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Investiture Address by the Seventh President of the H. Lavity Stoutt Community College at the Presidential Investiture Ceremony

Distinguished guests, members of the Board of Governors, my friends and colleagues on the faculty and staff, our indomitable students, donors, and corporate partners, fellow alumni, community members, supporters, and to all those joining us virtually; my sincere thanks to you for choosing to spend this moment with us today as we celebrate H. Lavity Stoutt Community College. I am honoured by your support, your trust, and your presence today.

Thank you to the eloquent speakers who preceded me today, and for your kind words of encouragement and congratulations.

Last year, we celebrated thirty years of this institution, twenty-six years ago this campus opened on this absolutely magical piece of land, and today it is a wondrous feeling to be standing before you twenty-three years after I walked onto this campus for the first time as a student.

Before I continue, I must recognise the incredible work performed by the investiture committee, our donors, facilities, staff, and vendors who have put today’s programme and events together. Please join me in giving them a round of applause.

In the months since my selection as president, I have relied on you all in every way possible. I reserve special gratitude to past presidents O’Neal and Dawson who have extended every courtesy and support as I pick up the mantle they have carried before me.

I thank also my regional colleagues as well as my supervisors from my almae matres for their kind words of congratulations and encouragement. I have no doubt that if not for these mad times in which we live that you would have been present.


Thank you to my mentors and teachers, many of whom are here today: Dr. Sauda Smith, Dr. Almein O’Neal, Dr. Patricia Turnbull, Mrs. Verna Penn Moll, Mrs. Jennie Wheatley, Mr. Cedric Turnbull, Professor Emerita Sharon Harris, Professor Matthew Francis, Dr. Sam Solomon, and Dr. Denise deCaires Narain. Without these several guides holding my hand, my journey could not have brought my feet to this podium.

Lastly, I must give heartfelt thanks to my family. My parents Will and Esther, who instilled in me a faith rooted in wonder, a reverence for curiosity, for learning, for the written word, and a deep appreciation and understanding of the eternal bonds of family. I thank my siblings Ron and Amanda for looking out for me in their own way these four decades, they still remain convinced I’ve been completely spoiled. Thank you for inspiring me and encouraging me to forge my own path. Thanks to my Uncle Mike and Aunt Celia, for opening your home to an eleven-year-old nephew with coke bottle glasses, a bop, and an afro. Most importantly, thanks to my wife Tavia – your quiet, steady, and firm support has kept me grounded for a decade. You are the foundation upon which every aspect of me rests. Thanks also to our girls, who inspire me to come to work every day to build a better future for them and every other child in this Territory.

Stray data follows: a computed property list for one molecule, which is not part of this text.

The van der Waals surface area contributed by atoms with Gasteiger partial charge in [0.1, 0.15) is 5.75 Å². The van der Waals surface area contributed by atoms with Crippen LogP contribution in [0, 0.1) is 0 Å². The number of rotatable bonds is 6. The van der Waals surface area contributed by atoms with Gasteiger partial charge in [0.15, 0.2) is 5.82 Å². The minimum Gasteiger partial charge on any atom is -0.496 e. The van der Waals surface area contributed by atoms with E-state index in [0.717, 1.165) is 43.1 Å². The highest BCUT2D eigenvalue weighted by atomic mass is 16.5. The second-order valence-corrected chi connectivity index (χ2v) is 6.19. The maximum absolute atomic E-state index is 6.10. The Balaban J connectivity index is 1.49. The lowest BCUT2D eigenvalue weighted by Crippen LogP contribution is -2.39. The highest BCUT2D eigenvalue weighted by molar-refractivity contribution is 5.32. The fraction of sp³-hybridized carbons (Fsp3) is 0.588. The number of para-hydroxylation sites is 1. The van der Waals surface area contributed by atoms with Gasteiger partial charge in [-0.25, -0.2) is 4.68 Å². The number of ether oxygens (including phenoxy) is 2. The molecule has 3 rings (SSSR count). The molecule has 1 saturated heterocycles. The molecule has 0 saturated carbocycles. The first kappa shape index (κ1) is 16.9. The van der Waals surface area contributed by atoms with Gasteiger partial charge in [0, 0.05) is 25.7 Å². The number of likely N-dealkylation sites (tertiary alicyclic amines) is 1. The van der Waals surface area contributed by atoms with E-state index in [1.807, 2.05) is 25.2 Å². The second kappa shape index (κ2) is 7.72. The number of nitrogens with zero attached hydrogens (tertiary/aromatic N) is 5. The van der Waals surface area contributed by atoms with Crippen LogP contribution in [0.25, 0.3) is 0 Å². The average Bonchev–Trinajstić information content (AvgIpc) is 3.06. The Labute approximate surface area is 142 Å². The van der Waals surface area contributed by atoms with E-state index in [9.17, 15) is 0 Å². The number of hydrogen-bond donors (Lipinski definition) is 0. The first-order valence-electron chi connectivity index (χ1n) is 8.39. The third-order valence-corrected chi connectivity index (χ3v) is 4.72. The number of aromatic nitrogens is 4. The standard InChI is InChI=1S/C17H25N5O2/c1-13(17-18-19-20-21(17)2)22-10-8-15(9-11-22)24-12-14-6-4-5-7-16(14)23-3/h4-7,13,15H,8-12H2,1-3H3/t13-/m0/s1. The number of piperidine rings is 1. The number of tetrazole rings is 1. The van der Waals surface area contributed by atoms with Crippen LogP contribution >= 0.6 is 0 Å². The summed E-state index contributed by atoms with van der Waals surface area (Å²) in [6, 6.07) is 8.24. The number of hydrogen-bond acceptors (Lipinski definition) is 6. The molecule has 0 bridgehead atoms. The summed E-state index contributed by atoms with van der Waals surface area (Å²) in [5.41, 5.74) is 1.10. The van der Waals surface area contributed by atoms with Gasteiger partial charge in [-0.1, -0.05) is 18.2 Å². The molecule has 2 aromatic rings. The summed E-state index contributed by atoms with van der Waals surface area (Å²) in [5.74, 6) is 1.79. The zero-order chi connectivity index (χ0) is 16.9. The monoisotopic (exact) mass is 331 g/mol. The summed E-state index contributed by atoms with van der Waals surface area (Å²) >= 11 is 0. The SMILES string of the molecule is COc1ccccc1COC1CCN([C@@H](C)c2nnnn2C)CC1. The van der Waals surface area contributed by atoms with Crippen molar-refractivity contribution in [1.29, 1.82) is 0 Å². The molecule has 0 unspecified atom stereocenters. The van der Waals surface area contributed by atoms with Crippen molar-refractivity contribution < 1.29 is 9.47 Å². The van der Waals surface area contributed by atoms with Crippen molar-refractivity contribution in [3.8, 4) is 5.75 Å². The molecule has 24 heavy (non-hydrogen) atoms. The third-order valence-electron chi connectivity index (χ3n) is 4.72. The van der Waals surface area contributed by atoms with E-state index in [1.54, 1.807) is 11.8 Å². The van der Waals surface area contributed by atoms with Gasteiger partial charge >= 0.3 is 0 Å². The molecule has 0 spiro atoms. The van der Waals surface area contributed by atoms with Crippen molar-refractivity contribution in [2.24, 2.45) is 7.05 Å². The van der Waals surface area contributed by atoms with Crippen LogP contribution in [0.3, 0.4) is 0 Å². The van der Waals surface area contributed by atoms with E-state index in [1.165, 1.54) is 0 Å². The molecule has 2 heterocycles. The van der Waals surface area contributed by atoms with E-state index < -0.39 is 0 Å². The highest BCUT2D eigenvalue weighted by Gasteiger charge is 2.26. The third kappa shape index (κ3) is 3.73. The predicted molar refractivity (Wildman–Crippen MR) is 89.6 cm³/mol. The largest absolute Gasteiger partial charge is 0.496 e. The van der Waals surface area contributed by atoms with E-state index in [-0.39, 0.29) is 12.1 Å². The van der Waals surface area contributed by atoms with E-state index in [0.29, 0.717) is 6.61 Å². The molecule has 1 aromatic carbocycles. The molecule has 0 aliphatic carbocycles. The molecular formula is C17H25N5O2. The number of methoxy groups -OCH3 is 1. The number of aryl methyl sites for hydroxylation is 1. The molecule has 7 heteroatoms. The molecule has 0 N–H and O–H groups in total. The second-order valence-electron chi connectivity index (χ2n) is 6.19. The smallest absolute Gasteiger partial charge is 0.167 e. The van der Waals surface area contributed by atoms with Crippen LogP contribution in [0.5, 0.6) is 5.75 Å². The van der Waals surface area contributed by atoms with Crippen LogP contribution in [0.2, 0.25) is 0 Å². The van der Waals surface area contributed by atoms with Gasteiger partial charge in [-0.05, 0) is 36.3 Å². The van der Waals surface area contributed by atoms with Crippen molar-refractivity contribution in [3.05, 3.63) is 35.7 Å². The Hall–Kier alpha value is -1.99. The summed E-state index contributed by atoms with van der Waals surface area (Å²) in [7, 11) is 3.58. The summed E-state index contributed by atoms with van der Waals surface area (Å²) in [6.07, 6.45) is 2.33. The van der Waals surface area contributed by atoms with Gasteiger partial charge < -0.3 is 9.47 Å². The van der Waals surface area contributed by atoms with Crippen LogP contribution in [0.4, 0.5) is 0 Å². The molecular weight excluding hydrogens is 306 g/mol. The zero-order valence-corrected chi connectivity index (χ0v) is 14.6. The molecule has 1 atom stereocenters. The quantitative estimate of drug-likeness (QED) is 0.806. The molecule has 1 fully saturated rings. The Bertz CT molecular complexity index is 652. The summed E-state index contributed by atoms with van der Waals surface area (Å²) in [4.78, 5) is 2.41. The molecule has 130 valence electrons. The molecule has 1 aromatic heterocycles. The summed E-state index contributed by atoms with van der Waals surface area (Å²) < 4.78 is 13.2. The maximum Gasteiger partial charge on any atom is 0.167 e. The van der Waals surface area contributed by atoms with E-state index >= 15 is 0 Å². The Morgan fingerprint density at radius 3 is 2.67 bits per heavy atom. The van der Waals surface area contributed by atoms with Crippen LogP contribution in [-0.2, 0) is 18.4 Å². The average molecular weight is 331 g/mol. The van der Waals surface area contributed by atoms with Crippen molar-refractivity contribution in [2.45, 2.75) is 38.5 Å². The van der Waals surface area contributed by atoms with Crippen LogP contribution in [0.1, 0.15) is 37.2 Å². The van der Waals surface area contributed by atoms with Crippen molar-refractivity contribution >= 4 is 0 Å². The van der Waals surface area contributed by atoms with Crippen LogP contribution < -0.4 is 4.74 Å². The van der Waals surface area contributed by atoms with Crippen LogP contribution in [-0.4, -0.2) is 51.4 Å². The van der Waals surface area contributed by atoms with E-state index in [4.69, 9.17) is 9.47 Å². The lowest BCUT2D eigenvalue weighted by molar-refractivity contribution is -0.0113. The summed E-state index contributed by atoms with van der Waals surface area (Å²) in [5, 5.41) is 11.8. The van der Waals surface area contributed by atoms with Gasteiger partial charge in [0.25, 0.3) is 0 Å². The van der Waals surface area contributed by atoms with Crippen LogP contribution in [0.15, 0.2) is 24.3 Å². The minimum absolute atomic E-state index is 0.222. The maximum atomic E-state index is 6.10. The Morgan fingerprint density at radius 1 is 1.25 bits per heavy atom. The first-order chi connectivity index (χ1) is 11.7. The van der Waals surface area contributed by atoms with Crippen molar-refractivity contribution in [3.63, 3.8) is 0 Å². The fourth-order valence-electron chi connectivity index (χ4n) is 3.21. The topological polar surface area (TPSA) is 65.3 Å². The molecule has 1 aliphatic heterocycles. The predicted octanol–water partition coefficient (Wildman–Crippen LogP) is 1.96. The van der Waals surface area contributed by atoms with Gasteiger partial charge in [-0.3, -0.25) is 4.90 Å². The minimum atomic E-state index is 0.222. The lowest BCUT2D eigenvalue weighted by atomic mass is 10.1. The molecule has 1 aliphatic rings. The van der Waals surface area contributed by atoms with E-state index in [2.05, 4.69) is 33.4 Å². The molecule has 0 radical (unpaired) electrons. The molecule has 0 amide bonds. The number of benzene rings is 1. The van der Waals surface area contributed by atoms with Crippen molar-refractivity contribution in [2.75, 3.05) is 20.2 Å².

Before I begin my address, I thank God for every waking moment, for every victory, and for every trial, my prayer remains the same on the mountaintop as it is in the valley: I pray for clarity and for guidance, I pray my tongue never grows weary with gratitude for the countless blessings bestowed.

Let me begin, by examining the symbol of the institution. In it, we hope to find meaning and purpose, the unspoken values that drive us forward in its name.

The College’s logo is a green and gold seal designed by Reuben Vanterpool in collaboration with Mrs. Eileene L. Parsons and Chief Minister H. Lavity Stoutt. A radiant sun rises from below the horizon illuminating a seagull in flight, and a Tortola sloop buffeting the whitecaps. This image captures the marine identity of these islands, of the bravery of the seafarer, of the resilience of the gull miles away from rest, and the glorious sun that shines above it all.